“It’s only the girls we’re interested in,” says the smaller man. “You know the deal…x-linked…makes it so much easier when we know our quarry…”

“Mmmmm, yes,” says the large man. “Shame about that. It’s always ugly to see a pretty girl get the Treatment. And Rift will never forgive them. He won’t make it pleasant.” They both chuckle at some in joke that I don’t understand. Then: “Come on. There’s nothing here. They’re long gone. Perhaps the other team down at the Port are having better luck.”

The Port!

“We’d better warn them!” I say to Ani, and we both turn back to John, who is still busy next to us, intently piloting the drone across the bay. “Are you catching any of this, John?” I motion to the monitor we’re watching, but the men are leaving the room, and it’s clear they’re finished at the cellar flat. I watch them disappear up the steairs of the flat, and they’re gone.

“Most of it,” he replies, trying not to be distracted, paying attention to his own task. “I’m doing what I can to get the drone to Nigel as fast as I can and warn him, but the drone can only go a certain speed. Beyond that, it just takes time. The drone will be there with Nigel in a few minutes. But I’m guessing that the authorities won’t get there any faster than we can. Which gives Nigel and Janice a little time at least, I hope.”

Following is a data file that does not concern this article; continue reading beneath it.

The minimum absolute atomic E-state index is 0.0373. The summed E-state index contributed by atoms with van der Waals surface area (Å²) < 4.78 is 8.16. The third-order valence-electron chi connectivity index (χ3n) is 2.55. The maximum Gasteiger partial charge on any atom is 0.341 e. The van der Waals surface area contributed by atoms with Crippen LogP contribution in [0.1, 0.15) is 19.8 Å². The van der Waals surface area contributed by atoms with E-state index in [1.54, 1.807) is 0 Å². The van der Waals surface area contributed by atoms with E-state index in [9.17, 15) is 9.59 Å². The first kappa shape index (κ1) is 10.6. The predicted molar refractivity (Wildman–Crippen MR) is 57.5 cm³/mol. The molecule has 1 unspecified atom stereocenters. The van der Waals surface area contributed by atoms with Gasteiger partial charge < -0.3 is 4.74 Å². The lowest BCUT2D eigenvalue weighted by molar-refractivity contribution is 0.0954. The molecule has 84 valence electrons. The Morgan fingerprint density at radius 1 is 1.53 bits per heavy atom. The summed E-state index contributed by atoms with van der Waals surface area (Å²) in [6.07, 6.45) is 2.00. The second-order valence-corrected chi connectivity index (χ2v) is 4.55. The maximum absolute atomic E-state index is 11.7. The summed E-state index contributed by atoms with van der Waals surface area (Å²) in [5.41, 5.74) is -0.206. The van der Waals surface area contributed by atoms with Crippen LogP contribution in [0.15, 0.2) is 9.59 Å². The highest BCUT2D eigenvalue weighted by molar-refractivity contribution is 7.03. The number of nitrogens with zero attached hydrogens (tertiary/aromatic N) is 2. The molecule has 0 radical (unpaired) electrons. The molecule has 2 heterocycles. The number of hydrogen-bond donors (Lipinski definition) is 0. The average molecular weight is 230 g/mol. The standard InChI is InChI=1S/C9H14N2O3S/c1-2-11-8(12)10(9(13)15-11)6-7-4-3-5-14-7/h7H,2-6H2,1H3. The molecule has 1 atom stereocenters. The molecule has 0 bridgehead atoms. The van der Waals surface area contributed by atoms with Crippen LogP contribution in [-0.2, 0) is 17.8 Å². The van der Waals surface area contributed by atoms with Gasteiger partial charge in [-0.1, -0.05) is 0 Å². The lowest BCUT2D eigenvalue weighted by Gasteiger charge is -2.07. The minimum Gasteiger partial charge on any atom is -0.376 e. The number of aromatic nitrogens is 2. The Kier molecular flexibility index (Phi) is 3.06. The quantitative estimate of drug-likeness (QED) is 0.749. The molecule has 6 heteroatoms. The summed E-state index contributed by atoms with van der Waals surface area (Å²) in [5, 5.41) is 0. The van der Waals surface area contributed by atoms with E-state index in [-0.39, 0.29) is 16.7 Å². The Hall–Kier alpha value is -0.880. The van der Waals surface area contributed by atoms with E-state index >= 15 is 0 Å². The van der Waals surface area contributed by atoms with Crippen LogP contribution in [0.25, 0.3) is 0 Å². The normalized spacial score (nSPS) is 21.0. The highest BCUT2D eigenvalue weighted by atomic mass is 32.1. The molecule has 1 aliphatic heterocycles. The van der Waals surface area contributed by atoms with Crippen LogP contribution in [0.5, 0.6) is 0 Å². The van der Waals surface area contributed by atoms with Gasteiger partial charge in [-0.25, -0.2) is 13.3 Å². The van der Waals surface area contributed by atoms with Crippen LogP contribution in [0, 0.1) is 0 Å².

We watch the feed from the drone as it approaches the Port. There’s a huge cruise liner in town at the moment, and the tiny drone zooms right up close – within meters – of the liner, over the top of it, past the swimming pool and dual water slides that decorate the top most decks.

“Can’t help myself,” says John, grinning. “I’d love a closer look.”

“Not now,” I admonish him. “You and Nigel are a pair – you’re as bad as each other. But for now – Nigel and Janice, remember?”

The drone skirts past the liner and up over the hillside behind the Port, to a level paddock high up on the cliff top where we’ve known Nigel to do field tests before. It’s an out-of-the-way place, quiet and secluded, with only one road leading past it, and a view for miles in all directions. No chance to be caught unawares, and plenty of room to do any tests without being observed by anyone.

And he’s there. Nigel is there. And Janice. We can see the truck, pulled up and hidden mostly out of sight behind an old, dilapidated barn, certainly out of view from the road – you’d have to look carefully at exactly the right time to see the truck nestled there, hidden away.

As the drone flies in closer, Nigel and Janice become aware of its presence – Nigel looks up, and waves, a grin on his face. He’s pleased to see the drone. It’s clear that there’s been no trouble whatsoever, and the tests are going well.

John lands the drone carefully, only meters from where Nigel and Janice are standing, and Nigel walks over. He can see from the blinking light that tells him we can see and hear him, and says curiously: “Hey, what’s going on? Some reason why you couldn’t use the radio?”

John speaks into the built-in microphone in his handset, an urgent tone in his voice: “Don’t use the radios! We’re being monitored, and this guy called Rift and his cronies are trying to track us down. We’ve already had to abandon The Bastard, and we’re on the run. All safe for now, out at Base 2.”

It had always been agreed that, if we were any of us in trouble, we’d refer to the hangar as “Base 2”. Because “Base 2” could be, well, anywhere.